Sviridov, Georgii Vasilevich

The following article is from The Great Soviet Encyclopedia (1979). It might be outdated or ideologically biased.

Sviridov, Georgii (Iurii) Vasil’evich


Born Dec. 3 (16), 1915, in the city of Fatezh, in what is now Kursk Oblast. Soviet composer and public figure. People’s Artist of the USSR (1970); Hero of Socialist Labor (1975).

In 1941, Sviridov graduated from the Leningrad Conservatory, where he studied composition under P. B. Riazanov and D. D. Shostakovich. From 1962 to 1974 he served as secretary of the administrative board of the Composers’ Union of the USSR. Simultaneously, from 1968 to 1973, he held the post of first secretary of the administrative board of the Composers’ Union of the RSFSR.

Sviridov’s creative originality and talent as a composer are most vividly manifested in his vocal compositions. These include vocal chamber and symphonic works to texts by A. S. Isaakian (Land of Our Fathers, a poem for tenor, bass, and piano, 1950), R. Burns (cycle of songs, 1955), S. A. Esenin (Poem in Memory of Sergei Esenin for tenor, chorus, and symphony orchestra, 1955–56, and the cycle of songs My Father Is a Peasant for tenor, baritone, and piano, 1956), and V. V. Mayakovsky (Oratorio Pathétique for bass, chorus and orchestra, 1959; Lenin Prize, 1960) and choral works to texts by Russian poets (1958 and 1967). These contain the most important theme of the composer’s creative work—the motherland. Using his extensive knowledge of the poetry of various epochs and peoples and, above all, Russian poetry, Sviridov has breathed new life into many vocal genres. His style, which is firmly rooted in the traditions of Russian classical and Soviet music, is highly original. Much of it is shaped by the composer’s broad use of peasant folklore together with the techniques of 20th-century music. Sviridov’s music is distinguished by a refined simplicity, the national characteristics of song melodies and modal harmonies, the brilliance and coloration of his orchestration, and the very selective and economical use of expressive means.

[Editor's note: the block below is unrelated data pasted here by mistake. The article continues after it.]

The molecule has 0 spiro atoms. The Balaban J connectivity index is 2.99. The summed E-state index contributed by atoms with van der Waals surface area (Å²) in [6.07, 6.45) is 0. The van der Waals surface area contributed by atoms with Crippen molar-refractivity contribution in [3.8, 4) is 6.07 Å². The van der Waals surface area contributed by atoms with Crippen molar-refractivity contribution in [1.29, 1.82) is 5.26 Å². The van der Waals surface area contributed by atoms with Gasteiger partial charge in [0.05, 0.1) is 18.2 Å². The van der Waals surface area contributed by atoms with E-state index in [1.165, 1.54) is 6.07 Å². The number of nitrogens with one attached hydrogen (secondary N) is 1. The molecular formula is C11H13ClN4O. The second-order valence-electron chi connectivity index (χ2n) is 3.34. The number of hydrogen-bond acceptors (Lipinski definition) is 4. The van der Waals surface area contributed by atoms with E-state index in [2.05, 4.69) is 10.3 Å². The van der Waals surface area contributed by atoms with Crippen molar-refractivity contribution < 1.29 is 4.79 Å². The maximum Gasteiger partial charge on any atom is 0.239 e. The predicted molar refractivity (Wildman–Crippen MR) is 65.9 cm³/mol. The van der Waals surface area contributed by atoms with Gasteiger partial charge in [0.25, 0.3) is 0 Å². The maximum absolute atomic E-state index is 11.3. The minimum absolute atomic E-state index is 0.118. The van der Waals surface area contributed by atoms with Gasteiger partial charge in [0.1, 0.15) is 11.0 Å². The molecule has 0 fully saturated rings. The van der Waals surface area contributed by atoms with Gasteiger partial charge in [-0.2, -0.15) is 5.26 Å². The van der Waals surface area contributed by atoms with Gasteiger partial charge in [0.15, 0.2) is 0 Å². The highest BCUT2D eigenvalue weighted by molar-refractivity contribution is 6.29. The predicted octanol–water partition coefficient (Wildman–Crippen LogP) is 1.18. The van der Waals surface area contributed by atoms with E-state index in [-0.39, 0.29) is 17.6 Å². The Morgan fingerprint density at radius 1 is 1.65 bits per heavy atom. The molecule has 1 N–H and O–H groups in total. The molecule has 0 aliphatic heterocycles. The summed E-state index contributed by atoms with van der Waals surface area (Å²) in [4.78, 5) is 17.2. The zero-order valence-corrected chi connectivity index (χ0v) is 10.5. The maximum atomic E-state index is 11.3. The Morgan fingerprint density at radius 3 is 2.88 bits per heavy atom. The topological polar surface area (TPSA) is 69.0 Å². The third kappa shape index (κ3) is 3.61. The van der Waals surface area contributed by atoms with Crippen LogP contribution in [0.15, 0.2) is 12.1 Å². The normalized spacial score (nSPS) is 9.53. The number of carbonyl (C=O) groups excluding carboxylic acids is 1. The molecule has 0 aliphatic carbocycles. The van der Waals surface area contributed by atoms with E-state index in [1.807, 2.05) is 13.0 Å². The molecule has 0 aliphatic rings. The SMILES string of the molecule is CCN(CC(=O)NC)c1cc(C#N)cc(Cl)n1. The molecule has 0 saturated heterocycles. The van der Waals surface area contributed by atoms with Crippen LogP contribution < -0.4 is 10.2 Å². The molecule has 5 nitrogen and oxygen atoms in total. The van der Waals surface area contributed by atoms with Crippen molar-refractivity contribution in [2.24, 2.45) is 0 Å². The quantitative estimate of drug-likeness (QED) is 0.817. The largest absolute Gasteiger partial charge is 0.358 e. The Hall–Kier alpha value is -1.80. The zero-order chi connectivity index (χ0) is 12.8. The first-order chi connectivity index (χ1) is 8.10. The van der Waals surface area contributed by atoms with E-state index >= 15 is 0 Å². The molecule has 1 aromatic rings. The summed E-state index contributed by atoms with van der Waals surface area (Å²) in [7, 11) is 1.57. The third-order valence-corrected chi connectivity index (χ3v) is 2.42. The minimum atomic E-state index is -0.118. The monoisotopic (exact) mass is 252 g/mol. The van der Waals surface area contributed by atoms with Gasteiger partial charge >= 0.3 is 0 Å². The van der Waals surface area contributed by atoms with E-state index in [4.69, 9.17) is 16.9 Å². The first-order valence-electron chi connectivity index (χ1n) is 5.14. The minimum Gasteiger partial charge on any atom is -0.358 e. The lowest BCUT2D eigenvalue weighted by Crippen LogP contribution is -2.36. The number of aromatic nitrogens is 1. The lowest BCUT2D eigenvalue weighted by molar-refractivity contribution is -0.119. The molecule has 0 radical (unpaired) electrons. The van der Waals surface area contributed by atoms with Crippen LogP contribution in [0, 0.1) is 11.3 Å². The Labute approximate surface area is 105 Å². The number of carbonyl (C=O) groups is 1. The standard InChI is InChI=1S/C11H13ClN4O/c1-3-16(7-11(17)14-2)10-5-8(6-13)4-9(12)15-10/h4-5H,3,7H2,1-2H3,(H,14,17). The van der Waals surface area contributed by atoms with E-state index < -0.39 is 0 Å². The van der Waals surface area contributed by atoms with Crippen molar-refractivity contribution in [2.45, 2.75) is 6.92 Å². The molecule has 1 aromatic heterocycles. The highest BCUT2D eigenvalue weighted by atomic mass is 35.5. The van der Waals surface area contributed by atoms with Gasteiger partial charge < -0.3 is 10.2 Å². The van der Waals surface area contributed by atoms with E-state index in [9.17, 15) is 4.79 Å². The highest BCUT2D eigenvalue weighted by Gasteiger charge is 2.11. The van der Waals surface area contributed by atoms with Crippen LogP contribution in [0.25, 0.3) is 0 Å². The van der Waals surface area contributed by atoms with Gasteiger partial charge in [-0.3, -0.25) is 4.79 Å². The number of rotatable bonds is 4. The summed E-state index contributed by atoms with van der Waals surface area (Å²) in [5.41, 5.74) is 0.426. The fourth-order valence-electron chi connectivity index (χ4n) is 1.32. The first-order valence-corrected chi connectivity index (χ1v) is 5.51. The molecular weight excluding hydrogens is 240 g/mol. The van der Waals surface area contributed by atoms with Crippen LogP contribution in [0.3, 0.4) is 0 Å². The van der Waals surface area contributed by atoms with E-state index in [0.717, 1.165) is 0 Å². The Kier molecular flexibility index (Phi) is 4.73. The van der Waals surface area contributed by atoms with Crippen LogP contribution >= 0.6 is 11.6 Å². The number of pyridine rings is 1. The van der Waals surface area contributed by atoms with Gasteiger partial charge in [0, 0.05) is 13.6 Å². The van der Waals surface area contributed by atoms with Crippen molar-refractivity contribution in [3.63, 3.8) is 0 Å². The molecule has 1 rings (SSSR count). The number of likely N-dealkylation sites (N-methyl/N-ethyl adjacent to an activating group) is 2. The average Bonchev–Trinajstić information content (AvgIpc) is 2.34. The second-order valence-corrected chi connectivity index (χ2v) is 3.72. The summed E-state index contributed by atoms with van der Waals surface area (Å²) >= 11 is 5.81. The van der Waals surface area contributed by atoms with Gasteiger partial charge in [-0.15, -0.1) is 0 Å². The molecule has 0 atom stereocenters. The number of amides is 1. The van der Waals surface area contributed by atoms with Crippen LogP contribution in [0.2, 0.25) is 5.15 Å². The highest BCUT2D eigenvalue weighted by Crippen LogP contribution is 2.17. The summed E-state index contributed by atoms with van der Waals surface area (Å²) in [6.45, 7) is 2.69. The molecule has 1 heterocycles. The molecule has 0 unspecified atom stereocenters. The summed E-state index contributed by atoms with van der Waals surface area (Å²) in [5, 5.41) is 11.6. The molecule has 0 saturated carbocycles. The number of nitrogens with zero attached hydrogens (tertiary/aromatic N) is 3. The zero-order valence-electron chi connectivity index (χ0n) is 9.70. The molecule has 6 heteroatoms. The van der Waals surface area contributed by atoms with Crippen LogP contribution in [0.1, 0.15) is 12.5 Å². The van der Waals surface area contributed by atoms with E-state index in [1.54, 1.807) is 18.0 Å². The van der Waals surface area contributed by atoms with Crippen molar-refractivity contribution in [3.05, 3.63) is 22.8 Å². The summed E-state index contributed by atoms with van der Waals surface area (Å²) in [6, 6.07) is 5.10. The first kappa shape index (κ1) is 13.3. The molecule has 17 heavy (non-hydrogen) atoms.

Sviridov’s tendency toward laconism and compositional conciseness is manifested in such works as Kursk Songs (1964; State Prize of the USSR, 1968), the minor cantatas Wooden Rus’ (text by S. A. Esenin, 1964), It Is Snowing (text by B. L. Pasternak, 1965), and Spring Cantata (text by N. A. Nekrasov, 1972) and the choral Concerto in Memory of A. A. Iurlov (1973). Among Sviridov’s other compositions are musical comedies, including Little Flames (1951), a trio for violin, cello, and piano (1945; State Prize of the USSR, 1946; revised version, 1955), and music for films and dramatic works.

Sviridov was a deputy to the seventh and eighth convocations of the Supreme Soviet of the RSFSR. He has been awarded two Orders of Lenin.


Georgii Sviridov: Sb. statei. Moscow, 1971.
Sokhor, A. Georgii Sviridov, 2nd ed. Moscow, 1972.
Person, D. G. G. V. Sviridov: Noto-bibliograficheskii spravochnik. Moscow, 1974.


The Great Soviet Encyclopedia, 3rd Edition (1970-1979). © 2010 The Gale Group, Inc. All rights reserved.